The New York City blackout of 1977, unlike the 1965 blackout, affected only New York City and surrounding areas, beginning on July 13 at 8:37 p.m. and ending the next day. After a series of lightning strikes, Con Ed could not generate enough power within the city, and the biggest generator in the city shut down an hour after the initial lightning strike. Subways were shut down that night and for much of the next day, and about 4,000 people had to be evacuated from the subway system. Yet unlike the 1965 blackout, there was a drastic increase in crime, as 3,776 people were arrested in New York’s largest mass arrest in city history. 1,616 stores were looted, and 1,037 fires were responded to, leading to around $300 million in damages.
The Northeast blackout of 2003 began at 4:10 p.m. on August 14, impacting over 45 million people in eight states. The outage was likely due to a software bug in the control room of the electric company FirstEnergy in Ohio. The 2003 blackout was not as costly as the prior two blackouts, as most places had electricity restored after just two hours. New York’s subways halted for about four hours and resumed limited service starting at 8 p.m. More than 600 subway and commuter rail cars were trapped between stations. Approximately 3,000 fire calls were reported, and New York City also experienced six blackout-related deaths.
Following the 9/11 attacks, New York’s subway shut down for the first time since the 1977 blackout. At 10:20 p.m. on September 11, 2011, subway service was suspended, and many trains in Lower Manhattan lost power and had to be evacuated through the tunnels. Newsday noted that “the subway stations under lower Manhattan were eerily quiet shortly after noon. Soot filtered down to the stations near the World Trade Center, covering the floors, the phones, the MetroCard vending machines. Token booths were empty.” Surprisingly, many subway lines were opened around two or three hours after the attacks, and three of the four damaged subways reopened within a year. There were no reported casualties on the subway on 9/11. In 2018, the Cortlandt Street subway station, which was heavily damaged during 9/11, was finally re-opened.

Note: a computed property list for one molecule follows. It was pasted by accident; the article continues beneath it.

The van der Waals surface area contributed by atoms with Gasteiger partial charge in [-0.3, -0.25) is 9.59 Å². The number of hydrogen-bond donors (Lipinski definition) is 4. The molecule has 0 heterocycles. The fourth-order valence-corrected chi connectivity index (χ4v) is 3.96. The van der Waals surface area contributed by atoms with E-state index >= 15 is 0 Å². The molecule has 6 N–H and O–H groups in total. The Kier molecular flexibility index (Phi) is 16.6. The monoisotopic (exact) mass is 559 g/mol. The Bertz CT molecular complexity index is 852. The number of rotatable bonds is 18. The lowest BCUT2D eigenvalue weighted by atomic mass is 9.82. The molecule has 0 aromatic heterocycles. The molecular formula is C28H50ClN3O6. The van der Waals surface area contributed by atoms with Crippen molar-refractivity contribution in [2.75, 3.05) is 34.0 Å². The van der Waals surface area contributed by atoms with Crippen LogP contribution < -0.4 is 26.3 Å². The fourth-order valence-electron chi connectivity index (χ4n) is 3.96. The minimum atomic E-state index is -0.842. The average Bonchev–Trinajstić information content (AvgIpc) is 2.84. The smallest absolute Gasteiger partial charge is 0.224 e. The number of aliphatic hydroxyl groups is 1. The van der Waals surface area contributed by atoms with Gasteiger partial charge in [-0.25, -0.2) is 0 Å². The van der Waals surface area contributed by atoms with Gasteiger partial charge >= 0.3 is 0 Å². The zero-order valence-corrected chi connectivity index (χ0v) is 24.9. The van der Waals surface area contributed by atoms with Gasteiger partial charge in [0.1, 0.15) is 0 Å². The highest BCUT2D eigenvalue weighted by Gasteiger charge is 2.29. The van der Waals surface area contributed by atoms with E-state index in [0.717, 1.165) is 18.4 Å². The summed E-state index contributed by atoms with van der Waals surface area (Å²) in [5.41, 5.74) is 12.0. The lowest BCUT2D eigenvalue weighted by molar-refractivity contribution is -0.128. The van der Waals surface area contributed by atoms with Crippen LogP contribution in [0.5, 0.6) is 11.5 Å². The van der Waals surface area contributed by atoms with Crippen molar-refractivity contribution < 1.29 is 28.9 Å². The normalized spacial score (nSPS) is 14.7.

1966 Transit Strike
1966 marked the first strike against the New York City Transit Authority, led by the Transport Workers Union and the Amalgamated Transit Union. Michael “Red Mike” Quill, the founder of the TWU, led the twelve-day strike, which effectively ended all subway and bus service throughout the city, before being imprisoned. On New Year’s Day 1966, the last trains left at 8:02 a.m., and Quill arrests of the strike’s leaders were set for January 4 at 1 a.m. Despite his short imprisonment, Quill noted, “The judge can drop dead in his black robes. I don’t care if I rot in jail. I will not call off the strike.”
On January 10, over 15,000 workers picketed City Hall, and the strike ended early in the morning on January 13. Over $60 million was allotted for increased wages, an additional paid holiday, and increased pension benefits. The Taylor Law was passed following the strike, which defined the rights and limitations of public employee unions in New York. Yet after giving a speech to the strikers, Quill died at the end of January due to poor health.